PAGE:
It is extremely common for me to run into a person who has a “study” that says X or Y. Proposition X or Y can be dubious for any number of reasons, or even a priori impossibility, but we see government paying people to study the topic and publish the results (One that is laughable is that raising the minimum wage does not create unemployment – and in fact may increase employment. Yes, they actually paid people to come up with a blatant contradiction of the reality of scarcity, but I digress…).
This post’s topic is BEWARE(!) of believing what is in studies. All of us know of at least some research that has been fraudulently conducted. For example, the infamous hockey stick graph used to prove global warming, as well as the following Climategate emails show that there is self-affirming bias that riddles scientific study today. Steven Jay Gould has a book, The Mismeasure of Man, that breaches this very topic (and the thesis of the book is quite leftist to begin with, which is notable, as most studies you will find today are leftist/pro-interventionism…).
There is actually a meta-study called “Why Most Published Research Findings Are False” which examines the phenomenon of bias and error in studies, and concludes that at least half of all published studies are wrong. I think this study is one we can take at its word…
The first major theme of why most research findings are erroneous or false is statistics. Many statisticians commonly make errors in their daily life concerning statistical analyses and chance, so why would we expect a psychology Ph.D who has had one or two statistics classes to be able to analyze and fully interpret wide sets of data? Further, statistical data is misread, erroneously input, or selectively edited often in “scientific” studies to correspond with the biases of the researchers involved. How you frame statistical data can very often lead to radically different interpretations of data that is the exact same on either side of the interpretation. Further, it could be that the statistical model being used isn’t even appropriate for the study at hand – and the researcher would be none-the-wiser for it (for an interesting discussion of this in relation to Gaussian bell curves versus Mandelbrot sets, pick up the book The Black Swan). All of the above also assumes that you have honest researchers who aren’t manipulating the data to reach a conclusion that they believe is warranted.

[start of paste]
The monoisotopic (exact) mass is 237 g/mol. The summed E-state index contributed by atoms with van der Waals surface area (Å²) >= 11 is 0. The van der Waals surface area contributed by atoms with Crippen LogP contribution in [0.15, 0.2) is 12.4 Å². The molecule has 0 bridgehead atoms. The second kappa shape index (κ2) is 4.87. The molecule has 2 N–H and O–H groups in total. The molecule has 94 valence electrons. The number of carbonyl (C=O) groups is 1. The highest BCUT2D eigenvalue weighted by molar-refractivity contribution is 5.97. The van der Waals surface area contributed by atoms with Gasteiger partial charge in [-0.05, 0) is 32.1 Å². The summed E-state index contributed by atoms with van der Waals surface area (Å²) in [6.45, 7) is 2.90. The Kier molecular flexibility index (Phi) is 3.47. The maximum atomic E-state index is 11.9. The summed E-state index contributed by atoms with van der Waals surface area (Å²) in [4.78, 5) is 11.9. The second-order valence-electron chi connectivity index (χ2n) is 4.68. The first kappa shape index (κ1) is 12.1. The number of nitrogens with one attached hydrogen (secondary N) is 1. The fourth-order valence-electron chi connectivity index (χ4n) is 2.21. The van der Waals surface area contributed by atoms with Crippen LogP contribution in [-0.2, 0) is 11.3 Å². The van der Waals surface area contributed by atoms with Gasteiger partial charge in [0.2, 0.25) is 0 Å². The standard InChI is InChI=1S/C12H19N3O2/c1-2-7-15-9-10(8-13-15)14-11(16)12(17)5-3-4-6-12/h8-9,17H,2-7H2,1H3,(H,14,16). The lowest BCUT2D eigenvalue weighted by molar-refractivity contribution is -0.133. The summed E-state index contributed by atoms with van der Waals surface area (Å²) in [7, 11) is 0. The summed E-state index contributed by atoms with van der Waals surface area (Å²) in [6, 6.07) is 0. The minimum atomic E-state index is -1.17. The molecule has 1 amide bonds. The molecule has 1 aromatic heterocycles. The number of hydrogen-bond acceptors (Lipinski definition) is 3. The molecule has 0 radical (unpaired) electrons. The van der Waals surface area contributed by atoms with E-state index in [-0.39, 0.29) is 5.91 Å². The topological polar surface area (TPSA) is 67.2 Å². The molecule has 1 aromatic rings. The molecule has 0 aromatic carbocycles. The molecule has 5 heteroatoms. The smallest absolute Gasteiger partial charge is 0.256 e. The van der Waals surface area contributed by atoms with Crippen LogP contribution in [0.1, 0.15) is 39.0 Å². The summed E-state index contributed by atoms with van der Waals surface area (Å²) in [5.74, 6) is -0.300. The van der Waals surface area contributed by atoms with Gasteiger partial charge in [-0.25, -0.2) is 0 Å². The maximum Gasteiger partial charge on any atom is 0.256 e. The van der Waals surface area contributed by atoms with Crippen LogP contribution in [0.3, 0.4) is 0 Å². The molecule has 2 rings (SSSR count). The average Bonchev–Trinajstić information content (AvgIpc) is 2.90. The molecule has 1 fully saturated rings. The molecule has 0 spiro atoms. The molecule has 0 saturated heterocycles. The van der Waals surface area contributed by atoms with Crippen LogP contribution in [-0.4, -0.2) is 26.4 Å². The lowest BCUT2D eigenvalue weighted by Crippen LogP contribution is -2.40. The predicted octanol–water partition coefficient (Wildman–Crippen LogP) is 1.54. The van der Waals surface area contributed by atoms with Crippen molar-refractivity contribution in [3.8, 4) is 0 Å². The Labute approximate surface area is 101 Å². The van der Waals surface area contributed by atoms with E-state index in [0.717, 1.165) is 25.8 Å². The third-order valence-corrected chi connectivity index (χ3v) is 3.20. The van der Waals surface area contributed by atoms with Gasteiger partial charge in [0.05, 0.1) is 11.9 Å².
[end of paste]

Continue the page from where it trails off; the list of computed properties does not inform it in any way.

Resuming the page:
Which brings us to bias. In a climate where the more outrageous or “boundary-pushing” a study is, the more money the program is given, of course there will be theses and conclusions that are attenuated to an agenda (and the agenda is generally interventionism of some kind). This is well-documented, and a great example of how this “push-the-limits” nature of modern research flourishes is clear in the Sokal Affair, in which a researcher submitted an outrageously biased study (without having done any research) that he thought the department heads at his university would accept merely based on the slanted conclusions therein. He was right, and the implications are resounding to sociological and psychological studies (cross-sectional & longitudinal sociological studies, especially). Universities are research engines of today, and where politically leftist research is given much more money and credence in the public and intellectual sphere, the game may be rigged at the start. Even the question itself that the researcher poses may beg to be answered a certain way.
Cognitive biases, fallacies (non sequiturs being the most common), and perception errors are themselves often fatal to a researcher’s “well-founded” theories, especially where there is grant money involved. U.S. researchers are also most known for faking research, because of the high stakes of money involved in federal funding of research. The saying “it is difficult to get a man to understand something when his salary depends on not understanding it” is completely true. Try to tell an organic farmer that GMO crops are better for humanity and see where that gets you…
But again, an expert need not be lying to have erroneous or biased conclusions. An experiment called the Rosenhan experiment was conducted in the 70’s by a researcher who believed that, after pretending to be crazy to gain admittance to a psychological ward, reverting to normal behavior would not convince the ward’s administrators that he was sane. It was true. Experts (generally, this is true of those who are “experts” in the humanities – economics, sociology, psychology, political science, etc. Experts in the hard sciences are generally beyond the capability of most people) are often worse than the average person at prediction and sometimes explanation. This research has been repeated several times, with the same results – the experts are not as good as they think they are. Often, variables that the researcher wishes to test cannot be isolated, and the causation that is inferred is mere correlation or even statistical anomaly. There are very few factors that 1-to-1 cause or are caused by measurable factors. The world is far too complicated for people to consistently be correct when such assumptions are made. See also, “Judgment under Uncertainty: Heuristics and Biases,” or “why we suck at perception outside of our own biases and slants.”
The moral of the story? The “experts” who craft politically-biased studies are not as often correct as you might believe (and if they are, it may be accidental). Examine any claims backed by a study very carefully, because the conclusions may be in contradiction with reality or completely attenuated.